An economic agency has estimated 4500 jobs could be lost in the Western Bay due to Covid-19 but some business owners are vowing to remain optimistic despite the ''very gloomy outlook'' .
Priority One released its calculation via an online update to members which said assuming there was a four to six week shutdown '' we'd expect economic growth to be down 10-20 per cent for the quarter, a huge number''.
''Over the next six to nine months, unemployment is forecast to get to around 10 per cent nationally. We'd expect the Western Bay to do slightly better than that, but even if we increase by 5 per cent that is around 4500 jobs that would be lost.''
Locally the impact had been hardest felt in the tourism, hospitality, construction and manufacturing sectors, Tutt said.
''Despite the very gloomy outlook, we have been heartened by a number of good stories too, and optimism about the position of our local economy to bounce back.''
Yesterday Tutt told the Bay of Plenty Times there were some positives for the region.
''Our largest employing companies and organisations can all work to a degree, either as essential businesses or from home. We're also fortunate that most of our key industries should be able to resume trading post-lockdown, so we're not as badly affected as other regions of New Zealand that might have been more dependent on international tourism for example.''
Additionally, it was likely some of local industries including horticulture may need staff and ''would be able to offer some jobs once they get back to full operation''.
Tauranga Chamber of Commerce chief executive Matt Cowley said many of its members had already contacted their bank, landlord, key customers and suppliers, and had
applied for government's staff wage subsidies.
''They are now preparing for life after the lockdown has eased, although the physical distancing restrictions will likely remain in place for a few months. They are preparing for trading online, curbside pick-ups and delivery options, and how to manage person-to-person contact.''
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Tauranga was New Zealand's freight gateway to the world which would also help with the recovery.
''We have a strong primary sector and we have expertise in logistics services associated with the Port of Tauranga.''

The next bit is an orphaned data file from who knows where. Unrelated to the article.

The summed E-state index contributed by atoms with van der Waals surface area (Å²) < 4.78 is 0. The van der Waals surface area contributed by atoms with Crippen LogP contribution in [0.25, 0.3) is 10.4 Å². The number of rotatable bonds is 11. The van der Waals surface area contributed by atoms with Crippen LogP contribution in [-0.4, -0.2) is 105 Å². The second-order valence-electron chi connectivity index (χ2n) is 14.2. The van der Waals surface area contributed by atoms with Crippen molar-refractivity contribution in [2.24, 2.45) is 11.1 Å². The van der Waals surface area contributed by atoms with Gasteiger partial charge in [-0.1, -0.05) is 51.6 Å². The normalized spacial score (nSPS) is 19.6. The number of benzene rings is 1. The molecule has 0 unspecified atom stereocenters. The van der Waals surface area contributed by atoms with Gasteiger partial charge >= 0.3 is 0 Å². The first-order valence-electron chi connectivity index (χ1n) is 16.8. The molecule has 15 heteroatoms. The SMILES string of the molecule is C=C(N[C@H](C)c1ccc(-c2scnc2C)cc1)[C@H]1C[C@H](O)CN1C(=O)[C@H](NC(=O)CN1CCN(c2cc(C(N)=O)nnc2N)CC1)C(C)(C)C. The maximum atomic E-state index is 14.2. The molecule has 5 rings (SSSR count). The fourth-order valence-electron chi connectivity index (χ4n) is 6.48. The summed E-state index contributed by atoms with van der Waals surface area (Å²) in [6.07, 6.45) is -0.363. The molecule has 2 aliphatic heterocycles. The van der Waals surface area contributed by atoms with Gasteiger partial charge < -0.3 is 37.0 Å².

Papamoa Beach Superette and Papamoa Pita Pit owner TJ Shah said the current economic climate was difficult but he remained hopeful.
He had vowed to look after his 16 staff, despite the challenging circumstances and they were being paid for hours which would have been worked.
''They have looked after me and now I need to look after them for as long as I can''.
Shan said he had taken advantage of the wage subsidy and was open and honest with communication about what that would look like further down the track.
A Tauranga gym owner who had been in the industry for decades and did not want to be named said he could not pay his bills or his lease.
Because gyms were in lockdown people had cancelled their debits.
''So if there is no money coming in there is no money going out.''
Papamoa Plaza centre manager David Hill said there was a lot of uncertainty perpetuated by the changing information coming from different sources which was a cause of concern.
He was looking forward to the government chartering its post lockdown course but acknowledged business would never be the same again and some were taking the opportunity to close.
The plaza has 48 stores including Countdown and the My Pharmacy Papamoa which continue to trade and Hill welcomed the government wage subsidy that would keep some people in jobs.
Tauranga mayor Tenby Powell said there was no doubt that job loss would impact the city, and tourism and hospitality would be the worst hit.
"But Western Bay is in a good position compared to some," he said. "We are going to really need skilled staff in times to come ... My prediction is we are going to bounce back quite quickly after this."
Last month Tourism Bay of Plenty chief executive Kristin Dunne said after an emergency meeting with members of the sector ''our industry is hurting''.
''The Covid-19 pandemic is affecting a huge range of businesses, including tourism activities, accommodation, transport providers and language schools.''
To the year-end January 2020, the visitor economy in the Coastal Bay of Plenty was worth $1.121 billion per annum.
Meanwhile, industry experts expect one in every two hospitality venues in some parts of the country may never reopen following the lockdown and looming recession.
Marisa Bidois, chief executive of the Restaurant Association, said the association expects about 21 per cent of the sector's 18,000 businesses will close permanently over the next 12 months.
"It's sad; it's definitely a hard time for our industry."
Recent research from the Restaurant Association, conducted before the lockdown, found that 30 per cent of hospitality operators had already restructured, seven
per cent had closed permanently and 16 per cent had closed temporarily.